Full Length Research Paper
ABSTRACT
Reinforcement of loose soils with geosynthetics in order to achieve a strengthened soilreinforcement system, with enhanced tensile strength and reduced settlement is an important subject in the field of geotechnical engineering. In this study, a soil reinforcement system was used to increase the bearing capacity of sandy soil beneath a strip foundation. A smallscale laboratory model was built to investigate the behavior of geosynthetic reinforced sandy soil. The displacement vectors of the soil and bearing capacity of the strip foundation, in reinforced and nonreinforced states were measured to investigate the impact of several parameters, including the type of reinforcement, number of the reinforcement layers, depth of first layer of the reinforcement, and width of the reinforcement. Compared to nonreinforced and geotextilereinforced models, the geogridreinforced model generally had large mass of reinforced soil with higher resistance to loading, which resulted in higher bearing capacity. Similar impacts were observed after increasing the number and width of reinforcement layers. Evaluation of the performance of reinforcements and sandy soil in the physical model with the PIV method and in the numerical simulation showed an increase in the volume of fault wedge and consequently an increase in the bearing capacity of the strip foundation.
Key words: Strip foundation, reinforced sandy soil, laboratory model (PIV).
INTRODUCTION
Geosynthetic reinforcement is a modern method of improving soil conditions and stabilizing soil slopes (Kothari and Momayez, 2018). In recent years, the behavior of geosynthetic reinforced clayey and sandy soils have been the subject of many studies (Oyawale and Ocan, 2020; Alaminiokuma and Omigie, 2020; Wu et al., 2020).
With the increasing expansion of many cities in many parts of the world, the construction of buildings and roads near mountain slopes have become a growing geotechnical engineering problem. This problem is more prevalent in urban areas situated in mountainous terrains, where there is no sufficient space to construct buildings, roads, bridges, etc. and therefore, the foundations of these structures must be inevitably placed on soil and rock slopes (Daoud et al., 2020). In such cases, poor assessment of the loadbearing capacity of the foundation and stability of the slopes can do irreparable damage to the building and endanger its inhabitants.
One of the most important elements of stability analysis of soil structures is the failure mechanism. Although the failure mechanisms of many of these structures, including slopes, are well understood, the presence of reinforcements can alter their behavior and make it difficult to determine which mechanism to use in the analyses. There is ample evidence showing that geosynthetics can significantly improve the loadbearing capacity of foundations. Early experiments carried out by Biquet and Lee (1975) showed that geosynthetics can decrease the settlement of strip foundations.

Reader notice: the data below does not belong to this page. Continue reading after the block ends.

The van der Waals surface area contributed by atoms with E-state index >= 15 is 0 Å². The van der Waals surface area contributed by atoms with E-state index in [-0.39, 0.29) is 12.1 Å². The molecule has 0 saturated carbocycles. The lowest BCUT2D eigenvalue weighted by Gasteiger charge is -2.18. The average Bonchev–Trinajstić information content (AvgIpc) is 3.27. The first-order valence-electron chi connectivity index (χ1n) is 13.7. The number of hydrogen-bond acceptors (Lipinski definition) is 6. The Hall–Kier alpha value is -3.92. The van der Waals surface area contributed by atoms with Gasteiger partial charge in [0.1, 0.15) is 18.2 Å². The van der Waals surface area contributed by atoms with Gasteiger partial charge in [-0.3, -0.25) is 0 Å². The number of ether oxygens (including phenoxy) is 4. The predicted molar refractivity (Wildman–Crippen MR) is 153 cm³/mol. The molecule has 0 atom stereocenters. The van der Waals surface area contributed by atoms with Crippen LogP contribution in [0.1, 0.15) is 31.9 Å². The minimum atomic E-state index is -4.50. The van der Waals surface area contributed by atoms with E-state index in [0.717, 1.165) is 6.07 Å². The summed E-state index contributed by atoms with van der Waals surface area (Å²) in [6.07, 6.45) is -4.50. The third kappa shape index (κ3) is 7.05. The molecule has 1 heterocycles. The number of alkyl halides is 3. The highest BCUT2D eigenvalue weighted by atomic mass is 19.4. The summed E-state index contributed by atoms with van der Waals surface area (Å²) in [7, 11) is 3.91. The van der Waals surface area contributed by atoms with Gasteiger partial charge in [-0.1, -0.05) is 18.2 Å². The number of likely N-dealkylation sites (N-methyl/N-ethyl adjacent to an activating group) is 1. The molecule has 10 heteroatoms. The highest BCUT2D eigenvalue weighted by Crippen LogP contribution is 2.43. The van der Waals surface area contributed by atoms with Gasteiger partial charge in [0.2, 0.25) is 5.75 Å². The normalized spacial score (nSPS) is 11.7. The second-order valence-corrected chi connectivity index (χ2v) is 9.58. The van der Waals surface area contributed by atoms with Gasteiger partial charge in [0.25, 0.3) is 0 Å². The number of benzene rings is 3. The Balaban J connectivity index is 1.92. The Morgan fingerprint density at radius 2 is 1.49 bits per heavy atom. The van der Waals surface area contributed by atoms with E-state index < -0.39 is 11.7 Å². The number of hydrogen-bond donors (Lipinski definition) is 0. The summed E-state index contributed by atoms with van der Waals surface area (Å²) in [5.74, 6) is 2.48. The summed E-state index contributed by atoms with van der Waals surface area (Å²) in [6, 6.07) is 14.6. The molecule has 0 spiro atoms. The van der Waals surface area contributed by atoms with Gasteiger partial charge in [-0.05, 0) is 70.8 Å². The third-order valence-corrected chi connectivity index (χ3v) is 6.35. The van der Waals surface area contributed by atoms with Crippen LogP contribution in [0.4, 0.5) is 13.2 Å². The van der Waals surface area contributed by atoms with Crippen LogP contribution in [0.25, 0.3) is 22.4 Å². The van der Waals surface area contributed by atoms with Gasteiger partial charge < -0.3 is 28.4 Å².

In laboratory experiments of Guido et al. (1986), on square foundation resting on geotextilereinforced sandstone, the best loadbearing capacity was observed in the model with three geotextile layers and U/B ratio of 0.5 (where U is the depth of the first reinforcement layer and B is the width of the foundation).
In a study by Bergado et al. (2002) on a geotextilereinforced embankment, situated on soft soil, the behavior of the system throughout construction and until failure was analyzed with Plaxis software, with the results showing that geotextile can reduce plastic deformation of embankment. Chang and Cassante (2006) conducted a laboratory study, combined with numerical analysis on a square foundation, resting on geocentricreinforced sand, and examined the effect of reinforcement on the stiffness and loadbearing capacity.
Huang and Menq, (1997) used a static analysis method, based on the limit equilibrium method to study the behavior of a horizontally reinforced sandy soil, the effects of the arrangement and properties of the reinforcements, and the failure pattern of the reinforced sand. The study reported high degree of consistency between outputs â€‹â€‹of the proposed model and the measurements obtained from the laboratory model.
Yamamoto et al. (1998) investigated the progressive failure behavior of a reinforced foundation by preparing series of laboratory loading tests, which involved simulating the ground by aluminum rods, where reinforcements had different lengths and properties. Through these tests, an image processing analysis was performed to determine the bearing capacity and mechanism of progressive failure in the test specimens. The results of the study showed that the deformation properties of the reinforced foundation were different from those of the nonreinforced, and depend on the strength, number of layers, width, depth and flexural stiffness of the reinforcing material. Under the test conditions, the effects were found to be more strongly influenced by the width and number of layers than the flexural strength of the reinforcement.